Or perhaps the regulation is to ensure graduates are ready for the workforce? This is another hot issue since, as American Institutes for Research posts:
In a 2014 Gallup poll, 96% of chief academic officers felt their students were prepared for success in the workforce. This rosy view was at odds with the finding that only 11% of business leaders consider college graduates prepared for the world of work. Clearly, there is a disturbing disconnect between the perceptions of those living in the ivory tower versus those in the real world affected by those living in the ivory tower. So, it seems, something may be seriously wrong with our preconceived notions about what and how much students learn in college. (Why NAEP Should Go to College)
Companies like Manpower Group put out report after report on the "talent shortage," and a recent media report on the "skills gap" is easy to find. But can we really deduce how well a graduate is prepared for the workforce by if he/she is able to pay back on his/her student loans?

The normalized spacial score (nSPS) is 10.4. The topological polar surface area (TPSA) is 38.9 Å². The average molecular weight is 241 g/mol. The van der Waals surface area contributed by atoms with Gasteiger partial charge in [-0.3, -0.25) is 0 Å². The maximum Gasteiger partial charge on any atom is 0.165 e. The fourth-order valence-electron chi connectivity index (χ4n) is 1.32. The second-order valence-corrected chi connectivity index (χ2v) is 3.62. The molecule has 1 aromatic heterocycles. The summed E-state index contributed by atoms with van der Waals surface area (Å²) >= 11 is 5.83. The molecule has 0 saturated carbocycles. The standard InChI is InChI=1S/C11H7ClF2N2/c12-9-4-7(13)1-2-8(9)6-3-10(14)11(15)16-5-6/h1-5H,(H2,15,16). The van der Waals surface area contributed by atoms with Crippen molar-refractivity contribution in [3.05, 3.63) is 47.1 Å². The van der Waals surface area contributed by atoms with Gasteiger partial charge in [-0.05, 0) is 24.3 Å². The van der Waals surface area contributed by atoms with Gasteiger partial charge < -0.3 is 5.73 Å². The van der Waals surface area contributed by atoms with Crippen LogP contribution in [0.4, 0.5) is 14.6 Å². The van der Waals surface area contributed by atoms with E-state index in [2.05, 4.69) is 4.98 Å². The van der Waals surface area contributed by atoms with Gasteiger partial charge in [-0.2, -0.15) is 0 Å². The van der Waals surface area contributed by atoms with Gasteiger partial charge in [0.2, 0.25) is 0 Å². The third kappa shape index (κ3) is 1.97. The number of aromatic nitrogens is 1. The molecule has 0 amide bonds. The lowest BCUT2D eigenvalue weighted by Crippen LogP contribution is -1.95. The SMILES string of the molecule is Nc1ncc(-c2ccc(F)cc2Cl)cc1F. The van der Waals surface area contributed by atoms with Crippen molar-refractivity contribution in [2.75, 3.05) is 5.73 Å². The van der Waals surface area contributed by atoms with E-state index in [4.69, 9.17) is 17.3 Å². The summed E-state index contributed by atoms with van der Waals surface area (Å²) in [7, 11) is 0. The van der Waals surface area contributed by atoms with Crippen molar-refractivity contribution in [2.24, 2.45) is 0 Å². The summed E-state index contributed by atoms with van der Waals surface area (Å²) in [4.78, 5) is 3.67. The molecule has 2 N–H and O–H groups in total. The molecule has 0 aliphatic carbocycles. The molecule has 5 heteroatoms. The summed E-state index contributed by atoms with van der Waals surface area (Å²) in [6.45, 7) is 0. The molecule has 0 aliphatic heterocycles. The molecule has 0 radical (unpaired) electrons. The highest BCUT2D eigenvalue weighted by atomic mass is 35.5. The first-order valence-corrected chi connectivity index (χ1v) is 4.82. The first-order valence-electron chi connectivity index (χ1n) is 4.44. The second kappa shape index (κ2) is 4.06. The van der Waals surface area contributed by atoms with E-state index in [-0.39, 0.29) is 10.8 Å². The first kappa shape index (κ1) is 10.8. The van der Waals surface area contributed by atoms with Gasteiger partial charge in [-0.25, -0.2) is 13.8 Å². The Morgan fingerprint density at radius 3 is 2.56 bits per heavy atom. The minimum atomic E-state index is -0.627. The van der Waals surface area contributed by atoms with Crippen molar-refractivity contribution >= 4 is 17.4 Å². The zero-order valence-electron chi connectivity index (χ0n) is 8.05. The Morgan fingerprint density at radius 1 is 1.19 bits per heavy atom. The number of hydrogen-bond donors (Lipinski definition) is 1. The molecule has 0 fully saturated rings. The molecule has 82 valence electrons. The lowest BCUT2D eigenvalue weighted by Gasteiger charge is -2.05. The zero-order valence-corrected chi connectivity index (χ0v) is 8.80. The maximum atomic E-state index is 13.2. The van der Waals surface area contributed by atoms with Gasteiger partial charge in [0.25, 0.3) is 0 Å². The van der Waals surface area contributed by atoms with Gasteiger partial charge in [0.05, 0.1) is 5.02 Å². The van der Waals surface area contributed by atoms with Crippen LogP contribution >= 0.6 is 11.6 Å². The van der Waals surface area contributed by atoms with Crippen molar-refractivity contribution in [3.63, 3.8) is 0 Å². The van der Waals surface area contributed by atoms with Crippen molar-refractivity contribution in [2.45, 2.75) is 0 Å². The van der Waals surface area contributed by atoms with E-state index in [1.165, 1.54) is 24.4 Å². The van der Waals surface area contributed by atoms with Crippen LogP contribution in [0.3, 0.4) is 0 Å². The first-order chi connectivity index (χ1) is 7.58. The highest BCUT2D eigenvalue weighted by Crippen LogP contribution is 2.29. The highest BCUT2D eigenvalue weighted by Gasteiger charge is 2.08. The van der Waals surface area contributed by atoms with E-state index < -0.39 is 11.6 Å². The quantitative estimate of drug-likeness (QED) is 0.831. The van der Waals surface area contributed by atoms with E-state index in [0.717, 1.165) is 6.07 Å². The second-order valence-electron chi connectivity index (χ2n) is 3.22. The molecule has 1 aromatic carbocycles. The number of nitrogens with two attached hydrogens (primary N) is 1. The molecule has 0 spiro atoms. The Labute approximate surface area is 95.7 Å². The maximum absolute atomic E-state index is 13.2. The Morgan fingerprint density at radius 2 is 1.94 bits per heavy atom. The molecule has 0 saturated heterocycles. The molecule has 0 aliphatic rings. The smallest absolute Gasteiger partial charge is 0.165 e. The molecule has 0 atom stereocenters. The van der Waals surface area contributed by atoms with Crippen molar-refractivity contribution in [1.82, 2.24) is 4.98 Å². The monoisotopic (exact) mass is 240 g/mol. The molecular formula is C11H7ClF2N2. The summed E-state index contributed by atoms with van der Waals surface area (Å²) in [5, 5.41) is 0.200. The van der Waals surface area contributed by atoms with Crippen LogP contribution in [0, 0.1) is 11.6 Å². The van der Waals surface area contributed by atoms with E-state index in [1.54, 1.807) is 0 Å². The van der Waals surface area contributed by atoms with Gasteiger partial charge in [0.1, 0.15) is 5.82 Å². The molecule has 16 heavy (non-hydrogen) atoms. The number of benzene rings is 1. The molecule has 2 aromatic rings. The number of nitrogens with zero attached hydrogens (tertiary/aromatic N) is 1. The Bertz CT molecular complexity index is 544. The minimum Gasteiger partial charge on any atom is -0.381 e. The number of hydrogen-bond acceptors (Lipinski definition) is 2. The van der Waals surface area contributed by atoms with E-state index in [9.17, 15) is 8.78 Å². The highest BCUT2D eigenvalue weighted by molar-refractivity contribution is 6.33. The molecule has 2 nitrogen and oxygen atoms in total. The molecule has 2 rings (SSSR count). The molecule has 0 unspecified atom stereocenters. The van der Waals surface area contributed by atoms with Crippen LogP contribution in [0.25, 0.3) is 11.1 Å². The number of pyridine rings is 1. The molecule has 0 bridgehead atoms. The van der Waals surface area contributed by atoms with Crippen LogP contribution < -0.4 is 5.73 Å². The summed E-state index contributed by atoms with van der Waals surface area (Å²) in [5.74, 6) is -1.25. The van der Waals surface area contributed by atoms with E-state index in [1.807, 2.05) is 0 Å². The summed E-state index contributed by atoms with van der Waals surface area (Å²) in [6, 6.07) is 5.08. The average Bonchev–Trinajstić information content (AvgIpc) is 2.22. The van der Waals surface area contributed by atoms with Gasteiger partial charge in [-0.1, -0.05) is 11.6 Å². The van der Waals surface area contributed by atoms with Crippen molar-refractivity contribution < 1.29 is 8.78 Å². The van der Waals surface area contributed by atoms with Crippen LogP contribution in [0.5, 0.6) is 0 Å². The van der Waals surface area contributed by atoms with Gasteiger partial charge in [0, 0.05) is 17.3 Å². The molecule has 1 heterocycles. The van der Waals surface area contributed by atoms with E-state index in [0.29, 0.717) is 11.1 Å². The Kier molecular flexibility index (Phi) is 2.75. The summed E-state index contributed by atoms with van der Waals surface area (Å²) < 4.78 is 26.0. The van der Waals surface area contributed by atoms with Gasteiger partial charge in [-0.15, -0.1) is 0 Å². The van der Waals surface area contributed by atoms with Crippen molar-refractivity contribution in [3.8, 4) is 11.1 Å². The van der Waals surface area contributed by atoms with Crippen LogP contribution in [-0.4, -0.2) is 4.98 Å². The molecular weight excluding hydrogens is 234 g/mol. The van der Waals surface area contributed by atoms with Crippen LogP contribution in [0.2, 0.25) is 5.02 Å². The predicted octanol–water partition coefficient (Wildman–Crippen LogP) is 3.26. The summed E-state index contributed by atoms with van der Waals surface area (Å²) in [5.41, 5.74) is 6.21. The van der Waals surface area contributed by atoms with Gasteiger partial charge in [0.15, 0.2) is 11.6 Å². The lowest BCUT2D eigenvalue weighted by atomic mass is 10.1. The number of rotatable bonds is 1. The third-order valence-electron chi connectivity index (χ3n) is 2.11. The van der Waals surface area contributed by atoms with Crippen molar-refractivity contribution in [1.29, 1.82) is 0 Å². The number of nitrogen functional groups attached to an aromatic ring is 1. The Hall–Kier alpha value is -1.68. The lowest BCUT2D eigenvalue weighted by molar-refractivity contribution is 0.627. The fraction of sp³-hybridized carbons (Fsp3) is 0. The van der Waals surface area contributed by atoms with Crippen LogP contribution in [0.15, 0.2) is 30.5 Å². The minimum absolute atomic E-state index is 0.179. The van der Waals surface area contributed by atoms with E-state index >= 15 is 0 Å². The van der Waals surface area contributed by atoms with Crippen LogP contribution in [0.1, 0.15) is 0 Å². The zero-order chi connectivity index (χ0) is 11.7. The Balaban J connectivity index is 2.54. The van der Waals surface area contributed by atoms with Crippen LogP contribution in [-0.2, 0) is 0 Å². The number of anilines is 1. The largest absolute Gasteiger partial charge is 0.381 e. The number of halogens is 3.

Or would it regulate what colleges spend their money on? Agenda for Generational Equity from Common Sense Action states that 
It is college completion, not college attendance, that truly leads to employment. The unemployment rate for those with some college but no degree (7.7 percent) is hardly better than for those with only a high school diploma (8.3 percent). We need to encourage degree completion and create support systems for students at risk of dropping out.
Students like Lacey Bowman can probably attest to the value of the support networks colleges now include; however, we often forget that those cost money and are incredibly difficult to pin down their financial worth. The cost of graduation is much, much more than the tuition a student pays. 

Might it actually regulate innovation in post-secondary? Graham points out the potential issue of admitting low-income students for colleges, but my feeling is that the recent, heavy media coverage might reverse this. Some may go so far as to create initiatives and programs specifically to make sure the public knows about their commitment to such students, to academic quality, to workforce preparation, and/or to support systems. In other words, it might actually direct what colleges will focus on.  

This is certainly not to say that colleges wouldn't benefit from an accountability system or a review of their finances, or processes in general. The mark of an excellent teacher is her willingness to pause, reflect, and seek changes that will improve. Sometimes, somebody just needs to ask.